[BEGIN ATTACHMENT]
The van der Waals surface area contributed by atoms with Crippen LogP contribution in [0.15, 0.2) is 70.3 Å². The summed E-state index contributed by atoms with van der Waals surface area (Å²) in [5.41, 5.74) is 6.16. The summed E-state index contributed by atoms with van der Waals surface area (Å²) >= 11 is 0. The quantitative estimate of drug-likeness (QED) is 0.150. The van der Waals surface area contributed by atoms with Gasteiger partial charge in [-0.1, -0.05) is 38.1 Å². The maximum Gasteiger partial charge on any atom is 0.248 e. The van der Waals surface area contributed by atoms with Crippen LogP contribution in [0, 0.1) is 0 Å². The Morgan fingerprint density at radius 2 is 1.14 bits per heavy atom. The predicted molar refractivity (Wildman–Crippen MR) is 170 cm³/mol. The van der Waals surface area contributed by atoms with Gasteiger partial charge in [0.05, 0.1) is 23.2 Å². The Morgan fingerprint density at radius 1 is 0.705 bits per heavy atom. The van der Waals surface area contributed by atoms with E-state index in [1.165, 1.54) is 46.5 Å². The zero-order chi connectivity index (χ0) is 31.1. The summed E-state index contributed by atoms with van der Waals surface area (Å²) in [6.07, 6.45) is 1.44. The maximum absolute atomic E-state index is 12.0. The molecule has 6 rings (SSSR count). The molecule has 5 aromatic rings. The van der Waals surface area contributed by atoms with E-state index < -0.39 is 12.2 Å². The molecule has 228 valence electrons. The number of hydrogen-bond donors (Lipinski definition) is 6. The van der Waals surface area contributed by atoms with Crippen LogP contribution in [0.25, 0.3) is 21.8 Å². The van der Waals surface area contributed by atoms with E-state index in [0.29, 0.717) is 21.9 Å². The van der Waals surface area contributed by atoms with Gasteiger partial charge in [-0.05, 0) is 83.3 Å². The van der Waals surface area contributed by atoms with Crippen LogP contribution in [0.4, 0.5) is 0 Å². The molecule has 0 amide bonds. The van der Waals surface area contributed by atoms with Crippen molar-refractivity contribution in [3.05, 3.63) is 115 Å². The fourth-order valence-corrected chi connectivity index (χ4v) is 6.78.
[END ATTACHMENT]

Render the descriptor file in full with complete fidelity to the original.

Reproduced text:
The van der Waals surface area contributed by atoms with Crippen LogP contribution in [0.15, 0.2) is 70.3 Å². The summed E-state index contributed by atoms with van der Waals surface area (Å²) in [5.41, 5.74) is 6.16. The summed E-state index contributed by atoms with van der Waals surface area (Å²) >= 11 is 0. The quantitative estimate of drug-likeness (QED) is 0.150. The van der Waals surface area contributed by atoms with Gasteiger partial charge in [-0.1, -0.05) is 38.1 Å². The maximum Gasteiger partial charge on any atom is 0.248 e. The van der Waals surface area contributed by atoms with Crippen LogP contribution in [0, 0.1) is 0 Å². The Morgan fingerprint density at radius 2 is 1.14 bits per heavy atom. The predicted molar refractivity (Wildman–Crippen MR) is 170 cm³/mol. The van der Waals surface area contributed by atoms with Gasteiger partial charge in [0.05, 0.1) is 23.2 Å². The Morgan fingerprint density at radius 1 is 0.705 bits per heavy atom. The van der Waals surface area contributed by atoms with E-state index in [1.165, 1.54) is 46.5 Å². The zero-order chi connectivity index (χ0) is 31.1. The summed E-state index contributed by atoms with van der Waals surface area (Å²) in [6.07, 6.45) is 1.44. The maximum absolute atomic E-state index is 12.0. The molecule has 6 rings (SSSR count). The molecule has 5 aromatic rings. The van der Waals surface area contributed by atoms with E-state index < -0.39 is 12.2 Å². The molecule has 228 valence electrons. The number of hydrogen-bond donors (Lipinski definition) is 6. The van der Waals surface area contributed by atoms with Crippen LogP contribution in [0.25, 0.3) is 21.8 Å². The van der Waals surface area contributed by atoms with E-state index in [0.29, 0.717) is 21.9 Å². The van der Waals surface area contributed by atoms with Gasteiger partial charge in [-0.05, 0) is 83.3 Å². The van der Waals surface area contributed by atoms with Crippen LogP contribution in [0.4, 0.5) is 0 Å². The molecule has 0 amide bonds. The van der Waals surface area contributed by atoms with Crippen molar-refractivity contribution in [3.05, 3.63) is 115 Å². The fourth-order valence-corrected chi connectivity index (χ4v) is 6.78.